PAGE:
Just cause: Seven tenets
Article 8, section 1, Discipline and Discharge, of the MAPE/State of Minnesota Agreement states:
“Disciplinary action may be imposed on employees only for just cause and shall be corrective where appropriate.”
Most of the grievances filed by unions on behalf of their members are disputes over the just cause principle as it applies to disciplining an employee. What does just cause mean?
In determining just cause an arbitrator searches for the reasonableness and fairness to any disciplinary action. Was the employer’s decision to discipline right and fundamentally fair? It is generally agreed that seven basic questions need to be answered in the affirmative in order for a proper disciplinary action to have taken place. A “no” answer to one or more of these questions can weaken an employer’s case.
Did the employer give the employee forewarning or previous knowledge of the possible consequences of the employee’s disciplinary conduct?
- IS THE RULE OR ORDER REASONABLE?
Were the employer’s rules or managerial orders reasonable and conducive to:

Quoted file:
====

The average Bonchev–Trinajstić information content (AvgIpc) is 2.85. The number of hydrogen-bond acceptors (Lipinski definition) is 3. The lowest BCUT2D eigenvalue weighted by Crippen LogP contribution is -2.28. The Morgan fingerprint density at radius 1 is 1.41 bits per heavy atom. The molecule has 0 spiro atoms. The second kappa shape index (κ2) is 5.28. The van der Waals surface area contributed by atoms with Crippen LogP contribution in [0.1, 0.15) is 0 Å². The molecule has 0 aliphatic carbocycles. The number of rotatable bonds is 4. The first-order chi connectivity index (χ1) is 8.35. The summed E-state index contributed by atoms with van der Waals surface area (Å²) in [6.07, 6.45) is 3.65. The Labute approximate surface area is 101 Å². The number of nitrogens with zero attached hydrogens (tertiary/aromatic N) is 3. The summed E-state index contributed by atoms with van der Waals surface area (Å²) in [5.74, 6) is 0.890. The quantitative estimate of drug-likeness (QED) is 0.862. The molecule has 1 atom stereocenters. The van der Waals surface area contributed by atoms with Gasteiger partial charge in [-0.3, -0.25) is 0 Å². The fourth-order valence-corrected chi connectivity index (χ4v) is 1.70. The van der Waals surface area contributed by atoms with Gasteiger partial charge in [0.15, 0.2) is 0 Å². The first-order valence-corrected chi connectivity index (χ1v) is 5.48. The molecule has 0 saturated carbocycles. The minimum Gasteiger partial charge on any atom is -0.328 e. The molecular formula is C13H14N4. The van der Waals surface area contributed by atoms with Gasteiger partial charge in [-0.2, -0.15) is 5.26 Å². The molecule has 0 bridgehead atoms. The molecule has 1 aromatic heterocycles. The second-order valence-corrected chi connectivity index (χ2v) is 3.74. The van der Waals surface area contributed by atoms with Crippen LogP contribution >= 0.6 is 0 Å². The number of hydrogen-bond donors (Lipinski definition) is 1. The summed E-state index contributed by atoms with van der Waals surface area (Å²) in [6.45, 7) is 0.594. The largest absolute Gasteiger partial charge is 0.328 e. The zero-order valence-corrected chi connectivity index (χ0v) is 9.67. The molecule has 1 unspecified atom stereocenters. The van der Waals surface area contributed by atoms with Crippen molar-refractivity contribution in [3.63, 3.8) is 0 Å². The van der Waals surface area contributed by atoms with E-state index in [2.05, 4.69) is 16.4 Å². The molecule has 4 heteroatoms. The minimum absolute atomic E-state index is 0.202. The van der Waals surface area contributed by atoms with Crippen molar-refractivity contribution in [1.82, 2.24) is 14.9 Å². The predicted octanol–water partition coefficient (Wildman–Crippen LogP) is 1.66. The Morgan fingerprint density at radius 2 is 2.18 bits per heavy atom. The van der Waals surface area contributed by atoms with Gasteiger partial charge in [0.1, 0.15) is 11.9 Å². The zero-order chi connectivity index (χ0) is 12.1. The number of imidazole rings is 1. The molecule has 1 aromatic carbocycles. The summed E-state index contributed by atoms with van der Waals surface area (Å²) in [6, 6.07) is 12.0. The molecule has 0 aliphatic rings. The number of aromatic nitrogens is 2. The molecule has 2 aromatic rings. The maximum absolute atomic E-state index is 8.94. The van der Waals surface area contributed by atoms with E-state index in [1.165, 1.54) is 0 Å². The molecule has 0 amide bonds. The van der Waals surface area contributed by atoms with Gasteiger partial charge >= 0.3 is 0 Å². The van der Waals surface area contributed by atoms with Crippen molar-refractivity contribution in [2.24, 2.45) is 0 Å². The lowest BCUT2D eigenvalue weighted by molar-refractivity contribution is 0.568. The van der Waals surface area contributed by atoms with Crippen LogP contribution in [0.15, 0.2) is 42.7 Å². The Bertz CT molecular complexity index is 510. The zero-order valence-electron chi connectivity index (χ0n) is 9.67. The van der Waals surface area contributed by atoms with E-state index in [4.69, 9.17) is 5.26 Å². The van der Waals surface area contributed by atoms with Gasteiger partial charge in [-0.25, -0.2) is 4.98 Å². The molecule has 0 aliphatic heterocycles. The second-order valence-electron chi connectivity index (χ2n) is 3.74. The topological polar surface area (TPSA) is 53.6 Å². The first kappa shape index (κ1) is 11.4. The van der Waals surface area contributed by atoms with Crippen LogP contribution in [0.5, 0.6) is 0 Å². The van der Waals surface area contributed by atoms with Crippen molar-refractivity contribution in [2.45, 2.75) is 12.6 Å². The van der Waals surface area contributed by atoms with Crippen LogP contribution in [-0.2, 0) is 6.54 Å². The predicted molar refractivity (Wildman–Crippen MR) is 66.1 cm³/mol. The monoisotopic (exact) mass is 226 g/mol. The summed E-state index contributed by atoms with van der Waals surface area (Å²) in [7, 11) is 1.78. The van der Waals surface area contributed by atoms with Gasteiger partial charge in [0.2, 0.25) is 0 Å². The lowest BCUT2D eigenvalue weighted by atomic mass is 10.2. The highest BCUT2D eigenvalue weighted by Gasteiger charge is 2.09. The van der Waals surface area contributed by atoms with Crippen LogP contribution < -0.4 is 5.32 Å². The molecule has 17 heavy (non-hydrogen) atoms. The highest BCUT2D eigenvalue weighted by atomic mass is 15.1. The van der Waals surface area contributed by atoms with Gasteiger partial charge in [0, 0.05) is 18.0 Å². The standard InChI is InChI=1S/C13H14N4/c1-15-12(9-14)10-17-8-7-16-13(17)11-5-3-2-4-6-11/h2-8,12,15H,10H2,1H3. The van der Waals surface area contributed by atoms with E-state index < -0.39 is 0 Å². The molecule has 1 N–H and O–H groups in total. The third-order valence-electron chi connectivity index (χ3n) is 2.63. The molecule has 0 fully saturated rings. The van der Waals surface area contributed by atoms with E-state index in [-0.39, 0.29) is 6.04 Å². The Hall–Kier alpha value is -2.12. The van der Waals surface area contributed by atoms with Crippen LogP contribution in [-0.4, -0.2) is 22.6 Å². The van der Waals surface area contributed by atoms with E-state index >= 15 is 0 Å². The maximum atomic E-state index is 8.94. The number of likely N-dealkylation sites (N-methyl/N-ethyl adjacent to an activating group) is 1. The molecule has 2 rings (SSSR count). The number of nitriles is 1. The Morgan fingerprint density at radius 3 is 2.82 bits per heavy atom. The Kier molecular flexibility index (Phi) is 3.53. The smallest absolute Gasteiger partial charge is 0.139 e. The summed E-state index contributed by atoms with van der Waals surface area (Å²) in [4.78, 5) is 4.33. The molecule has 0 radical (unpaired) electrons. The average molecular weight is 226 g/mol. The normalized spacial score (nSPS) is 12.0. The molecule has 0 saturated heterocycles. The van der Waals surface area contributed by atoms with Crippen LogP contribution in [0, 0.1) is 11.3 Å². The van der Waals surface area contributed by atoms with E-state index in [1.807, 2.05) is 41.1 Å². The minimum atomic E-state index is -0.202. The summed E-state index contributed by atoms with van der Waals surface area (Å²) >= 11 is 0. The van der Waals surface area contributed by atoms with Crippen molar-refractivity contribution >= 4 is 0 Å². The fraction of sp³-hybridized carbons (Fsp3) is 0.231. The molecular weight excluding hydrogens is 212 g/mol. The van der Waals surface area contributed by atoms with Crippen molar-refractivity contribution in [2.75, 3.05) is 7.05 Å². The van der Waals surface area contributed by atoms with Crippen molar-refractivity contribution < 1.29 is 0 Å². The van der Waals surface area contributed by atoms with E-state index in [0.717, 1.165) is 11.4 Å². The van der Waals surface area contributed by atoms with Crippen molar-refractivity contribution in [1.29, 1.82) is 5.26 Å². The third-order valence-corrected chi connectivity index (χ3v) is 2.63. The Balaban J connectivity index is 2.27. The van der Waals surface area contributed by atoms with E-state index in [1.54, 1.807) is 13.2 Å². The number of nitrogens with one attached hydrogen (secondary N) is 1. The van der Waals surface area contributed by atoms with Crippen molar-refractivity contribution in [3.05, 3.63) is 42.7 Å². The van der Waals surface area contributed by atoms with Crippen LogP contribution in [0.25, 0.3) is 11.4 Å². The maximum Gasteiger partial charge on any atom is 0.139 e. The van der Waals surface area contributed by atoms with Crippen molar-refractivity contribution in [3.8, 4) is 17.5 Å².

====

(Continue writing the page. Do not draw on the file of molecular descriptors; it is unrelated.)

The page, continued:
(a) the orderly, efficient, and safe operation of the employer’s business?
(b) the performance that the employer might properly expect of the employee?
Did the employer, before disciplining the employee, make an effort to determine if the employee violated or disobeyed a rule or order of management?
- FAIR INVESTIGATION
Was the employer’s investigation conducted objectively?
During the investigation did the employer discover substantial proof that the employee had violated the rule or order?
- EQUAL TREATMENT
Has the employer applied rules, orders, and penalties evenhandedly and without bias to all employees?
Was the discipline reasonably related to:
(a.) the seriousness of the employee’s proven offense?
(b.) the employee’s service record?